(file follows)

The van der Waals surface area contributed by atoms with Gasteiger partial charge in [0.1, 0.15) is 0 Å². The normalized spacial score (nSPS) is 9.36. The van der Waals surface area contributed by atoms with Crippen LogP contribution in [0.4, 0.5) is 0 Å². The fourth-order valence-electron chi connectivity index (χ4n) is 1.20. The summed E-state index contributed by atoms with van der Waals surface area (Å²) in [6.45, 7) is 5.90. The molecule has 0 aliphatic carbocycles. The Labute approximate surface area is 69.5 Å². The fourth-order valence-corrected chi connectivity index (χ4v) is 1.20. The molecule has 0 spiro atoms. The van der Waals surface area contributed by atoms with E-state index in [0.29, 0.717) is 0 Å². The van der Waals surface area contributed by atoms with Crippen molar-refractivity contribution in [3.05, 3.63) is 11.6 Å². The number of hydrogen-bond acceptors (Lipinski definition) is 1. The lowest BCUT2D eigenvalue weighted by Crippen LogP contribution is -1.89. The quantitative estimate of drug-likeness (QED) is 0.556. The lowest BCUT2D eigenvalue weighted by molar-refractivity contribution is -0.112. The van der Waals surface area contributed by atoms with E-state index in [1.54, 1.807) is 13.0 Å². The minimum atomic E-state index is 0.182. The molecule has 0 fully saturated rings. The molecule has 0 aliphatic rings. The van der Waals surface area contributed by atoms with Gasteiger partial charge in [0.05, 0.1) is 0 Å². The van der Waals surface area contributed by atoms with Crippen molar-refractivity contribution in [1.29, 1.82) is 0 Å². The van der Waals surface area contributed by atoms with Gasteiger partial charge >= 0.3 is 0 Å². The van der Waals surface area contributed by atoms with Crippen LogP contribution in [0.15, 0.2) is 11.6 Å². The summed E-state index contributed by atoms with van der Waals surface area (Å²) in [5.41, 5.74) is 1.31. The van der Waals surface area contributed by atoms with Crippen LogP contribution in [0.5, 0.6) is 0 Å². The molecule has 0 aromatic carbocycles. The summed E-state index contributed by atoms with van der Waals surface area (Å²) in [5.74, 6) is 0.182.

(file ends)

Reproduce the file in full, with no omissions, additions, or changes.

The van der Waals surface area contributed by atoms with Gasteiger partial charge in [0.1, 0.15) is 0 Å². The normalized spacial score (nSPS) is 9.36. The van der Waals surface area contributed by atoms with Crippen LogP contribution in [0.4, 0.5) is 0 Å². The fourth-order valence-electron chi connectivity index (χ4n) is 1.20. The summed E-state index contributed by atoms with van der Waals surface area (Å²) in [6.45, 7) is 5.90. The molecule has 0 aliphatic carbocycles. The Labute approximate surface area is 69.5 Å². The fourth-order valence-corrected chi connectivity index (χ4v) is 1.20. The molecule has 0 spiro atoms. The van der Waals surface area contributed by atoms with E-state index in [0.29, 0.717) is 0 Å². The van der Waals surface area contributed by atoms with Crippen molar-refractivity contribution in [3.05, 3.63) is 11.6 Å². The number of hydrogen-bond acceptors (Lipinski definition) is 1. The lowest BCUT2D eigenvalue weighted by Crippen LogP contribution is -1.89. The quantitative estimate of drug-likeness (QED) is 0.556. The lowest BCUT2D eigenvalue weighted by molar-refractivity contribution is -0.112. The van der Waals surface area contributed by atoms with E-state index in [1.54, 1.807) is 13.0 Å². The minimum atomic E-state index is 0.182. The molecule has 0 fully saturated rings. The molecule has 0 aliphatic rings. The van der Waals surface area contributed by atoms with Gasteiger partial charge in [0.05, 0.1) is 0 Å². The van der Waals surface area contributed by atoms with Crippen molar-refractivity contribution in [1.29, 1.82) is 0 Å². The van der Waals surface area contributed by atoms with Gasteiger partial charge >= 0.3 is 0 Å². The van der Waals surface area contributed by atoms with Crippen LogP contribution in [0.15, 0.2) is 11.6 Å². The summed E-state index contributed by atoms with van der Waals surface area (Å²) in [5.41, 5.74) is 1.31. The van der Waals surface area contributed by atoms with Crippen LogP contribution in [0.5, 0.6) is 0 Å². The molecule has 0 aromatic carbocycles. The summed E-state index contributed by atoms with van der Waals surface area (Å²) in [5.74, 6) is 0.182.